servicedogs

Penn graduate student Lindsay Jones found the solution to her heart conditions in the yellow lab Amber, who can detect unexpected drops and spikes in her heart rate. 

Photo: Courtesy of Lindsay Jones / The Daily Pennsylvanian

Dog may be man’s best friend, but the bond between graduate student Lindsay Jones and her yellow lab is even stronger.

After struggling with two heart conditions that caused her to lose consciousness, Jones looked to her two-and-a-half-year-old lab Amber for a solution. Amber can detect changes in Jones’ heart rate that are caused by either neurocardiogenic syncope — in which it drops below a healthy level — or postural orthostatic tachycardia syndrome — in which it spikes.

“I was passing out a lot,” Jones said. “And I didn’t want to have a roommate forever.”

When she detects a problem, Amber either stares at her owner or walks to the end of her leash. This is Jones’ signal to lie down and let Amber sit atop her until her heart rate returns to normal.

Doctors are still unable to identify what specific warning signals Amber picks up from her owner.

“While science has not exactly determined how the dogs do this, the tight bond formed by the dog and the human is one where each is very sensitive to changes in one another,” physician and program director for the Aria Jefferson family medical residency Rob Danoff told the Philadelphia Inquirer.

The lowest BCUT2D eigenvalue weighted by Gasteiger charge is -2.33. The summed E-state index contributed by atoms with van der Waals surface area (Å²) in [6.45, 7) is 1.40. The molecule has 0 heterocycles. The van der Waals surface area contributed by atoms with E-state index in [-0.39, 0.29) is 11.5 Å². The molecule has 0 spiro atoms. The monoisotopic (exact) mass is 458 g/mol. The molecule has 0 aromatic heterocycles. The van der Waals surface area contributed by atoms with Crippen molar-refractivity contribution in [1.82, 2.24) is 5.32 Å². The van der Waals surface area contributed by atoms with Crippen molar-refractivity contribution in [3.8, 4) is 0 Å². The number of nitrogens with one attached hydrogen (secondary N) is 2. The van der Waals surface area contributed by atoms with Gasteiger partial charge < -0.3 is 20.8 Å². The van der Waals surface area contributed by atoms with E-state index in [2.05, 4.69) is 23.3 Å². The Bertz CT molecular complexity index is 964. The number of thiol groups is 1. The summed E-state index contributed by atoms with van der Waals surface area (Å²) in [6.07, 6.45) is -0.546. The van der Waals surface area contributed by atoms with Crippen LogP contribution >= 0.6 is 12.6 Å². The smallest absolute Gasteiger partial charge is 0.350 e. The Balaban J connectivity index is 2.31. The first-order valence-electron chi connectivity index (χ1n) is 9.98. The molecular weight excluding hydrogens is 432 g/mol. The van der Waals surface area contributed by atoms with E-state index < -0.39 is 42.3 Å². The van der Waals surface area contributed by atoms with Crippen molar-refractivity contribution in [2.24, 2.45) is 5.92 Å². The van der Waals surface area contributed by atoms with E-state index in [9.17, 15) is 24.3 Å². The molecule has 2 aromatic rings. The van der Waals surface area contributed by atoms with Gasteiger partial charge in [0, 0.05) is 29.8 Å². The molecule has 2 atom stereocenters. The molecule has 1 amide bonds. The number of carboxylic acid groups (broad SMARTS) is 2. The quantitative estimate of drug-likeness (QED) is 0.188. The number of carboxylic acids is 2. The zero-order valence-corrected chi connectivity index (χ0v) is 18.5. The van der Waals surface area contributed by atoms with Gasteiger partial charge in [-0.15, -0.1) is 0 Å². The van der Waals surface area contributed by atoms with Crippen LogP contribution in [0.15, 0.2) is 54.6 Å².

The effectiveness of their relationship, however, is clear.

“I haven’t passed out in five months since I’ve had her,” said Jones. “That’s the first time that’s happened in the last five years.”

Jones proved the extent of her abilities with Amber by her side by running a half marathon this past October. Nonetheless, she is still adjusting to her new lifestyle.

“I get noticed all the time, which is not a thing that I’m used to,” Jones said. “I’m just going to the grocery store and people feel the need to know my whole life story, and I’m just trying to get milk.”

Canine Partners for Life, the organization that matched Jones with Amber, works to ease the transition for its clients by offering training and support classes.

According to its website, CPL “is committed to providing support and follow-up to our teams as they grow and change.”

CPL paired Jones with Amber with the Jones' lifestyle in mind.

“She’s feisty. I’ve never met a dog with more attitude,” Jones said. “I never have to question what she’s thinking because she tells me... that’s why I love her.”

Amber uses her energy to perform a variety of other useful tasks. These include paying cashiers and retrieving Jones’ phone from a different room. The dog enjoys constantly working.

“Sometimes I’m like ‘just lay down’ and I’m this close to losing it,” Jones said. “But then I remember that she saves my life, so it’s okay.”

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